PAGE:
Frequent Rule Change For People's Benefit: PM Modi On Notes Ban In Mann Ki Baat - watsupptoday.com
Frequent Rule Change For People's Benefit: PM Modi On Notes Ban In Mann Ki Baat
Posted 25 Dec 2016 04:23 PM

Prime Minister Narendra Modi today said the frequent changes in rules that have been made following the currency ban were being questioned, but they were being made for the betterment of the people.

"Those who can't come out openly in support of black money are trying to find fault with the government," PM Modi said. "One thing that they say that there have been far too many changes. I want to tell the people that it is not east to fight a 70-year-old corrupt system. As hoarders try to find out loophole in the system, we have to be two steps ahead of them. "

Last week, Congress vice president Rahul Gandhi had made a jibe at PM Modi over the Reserve Bank's latest rule on notes ban - the 52nd since November 8 -- saying the RBI "changes rules like Modiji changes clothes".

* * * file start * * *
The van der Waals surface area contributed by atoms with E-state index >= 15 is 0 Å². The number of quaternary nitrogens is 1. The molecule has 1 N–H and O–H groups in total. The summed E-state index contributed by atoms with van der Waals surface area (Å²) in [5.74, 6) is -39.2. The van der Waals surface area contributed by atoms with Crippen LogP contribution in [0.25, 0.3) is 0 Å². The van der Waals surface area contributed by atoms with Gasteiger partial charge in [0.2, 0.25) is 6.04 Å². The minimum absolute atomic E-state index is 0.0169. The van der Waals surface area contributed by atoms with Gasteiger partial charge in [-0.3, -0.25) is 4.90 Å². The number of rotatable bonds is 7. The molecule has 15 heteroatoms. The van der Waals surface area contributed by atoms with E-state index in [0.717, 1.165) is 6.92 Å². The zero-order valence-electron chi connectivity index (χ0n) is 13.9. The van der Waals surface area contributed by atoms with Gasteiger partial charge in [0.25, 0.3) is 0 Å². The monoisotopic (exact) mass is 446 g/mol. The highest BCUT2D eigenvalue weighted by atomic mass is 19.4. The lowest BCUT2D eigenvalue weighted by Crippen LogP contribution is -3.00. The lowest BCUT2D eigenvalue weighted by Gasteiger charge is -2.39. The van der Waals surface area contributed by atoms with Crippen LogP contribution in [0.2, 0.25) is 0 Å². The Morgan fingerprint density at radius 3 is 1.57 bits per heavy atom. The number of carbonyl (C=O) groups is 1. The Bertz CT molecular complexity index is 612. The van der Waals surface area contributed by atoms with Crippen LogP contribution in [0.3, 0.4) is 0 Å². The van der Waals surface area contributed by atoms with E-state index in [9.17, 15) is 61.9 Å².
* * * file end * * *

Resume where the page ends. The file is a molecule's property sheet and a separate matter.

Another senior Congress leader, P Chidambaram, posted a series of tweets, saying, in a series of tweets: "RBI makes new rule on deposit...FM contradicts... Who should the citizen believe? ...Neither has credibility."

After the government banned 500 and 1,000 rupee notes on November 8, it said people could deposit the old notes in bank accounts till December 30. No limit was placed on the number of notes or the amount of banned currency that could be deposited. But December 17, the RBI had issued a gazette notification putting restrictions on deposits.


Congratulating the people for bearing the difficulties following the ban on high denomination currency with fortitude, PM Modi today said, "I salute our people for their support and strength to curb the menace of corruption". The operators of black money, he added, were being caught by the participation of the people.

The people, he said had faced hardships and inconvenience but "answered back those who publicly tried to mislead them".

The move to recall 86 per cent of the total currency in circulation was ostensibly aimed at to curb corruption and black money in the country. But in the days since, block-long queues had formed outside banks and ATMs as people gathered to withdraw or deposit cash.

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